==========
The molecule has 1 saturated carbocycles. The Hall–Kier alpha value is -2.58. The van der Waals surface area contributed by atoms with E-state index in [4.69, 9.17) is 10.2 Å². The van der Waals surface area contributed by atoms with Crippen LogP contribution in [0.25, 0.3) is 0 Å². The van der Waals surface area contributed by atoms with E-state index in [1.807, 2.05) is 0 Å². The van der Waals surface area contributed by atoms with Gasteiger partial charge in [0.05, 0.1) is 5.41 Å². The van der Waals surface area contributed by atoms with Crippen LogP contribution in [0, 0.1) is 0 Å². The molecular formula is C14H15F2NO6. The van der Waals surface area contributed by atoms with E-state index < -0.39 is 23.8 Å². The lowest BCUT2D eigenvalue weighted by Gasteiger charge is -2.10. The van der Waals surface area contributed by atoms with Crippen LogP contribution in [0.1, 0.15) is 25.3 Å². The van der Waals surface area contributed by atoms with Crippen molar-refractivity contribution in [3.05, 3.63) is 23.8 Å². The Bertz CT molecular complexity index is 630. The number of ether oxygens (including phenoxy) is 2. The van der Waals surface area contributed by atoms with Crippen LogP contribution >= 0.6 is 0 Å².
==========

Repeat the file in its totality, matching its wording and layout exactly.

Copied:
The molecule has 1 saturated carbocycles. The Hall–Kier alpha value is -2.58. The van der Waals surface area contributed by atoms with E-state index in [4.69, 9.17) is 10.2 Å². The van der Waals surface area contributed by atoms with Crippen LogP contribution in [0.25, 0.3) is 0 Å². The van der Waals surface area contributed by atoms with E-state index in [1.807, 2.05) is 0 Å². The van der Waals surface area contributed by atoms with Gasteiger partial charge in [0.05, 0.1) is 5.41 Å². The van der Waals surface area contributed by atoms with Crippen LogP contribution in [0, 0.1) is 0 Å². The molecular formula is C14H15F2NO6. The van der Waals surface area contributed by atoms with E-state index < -0.39 is 23.8 Å². The lowest BCUT2D eigenvalue weighted by Gasteiger charge is -2.10. The van der Waals surface area contributed by atoms with Crippen LogP contribution in [0.1, 0.15) is 25.3 Å². The van der Waals surface area contributed by atoms with Crippen molar-refractivity contribution in [3.05, 3.63) is 23.8 Å². The Bertz CT molecular complexity index is 630. The number of ether oxygens (including phenoxy) is 2. The van der Waals surface area contributed by atoms with Crippen LogP contribution >= 0.6 is 0 Å².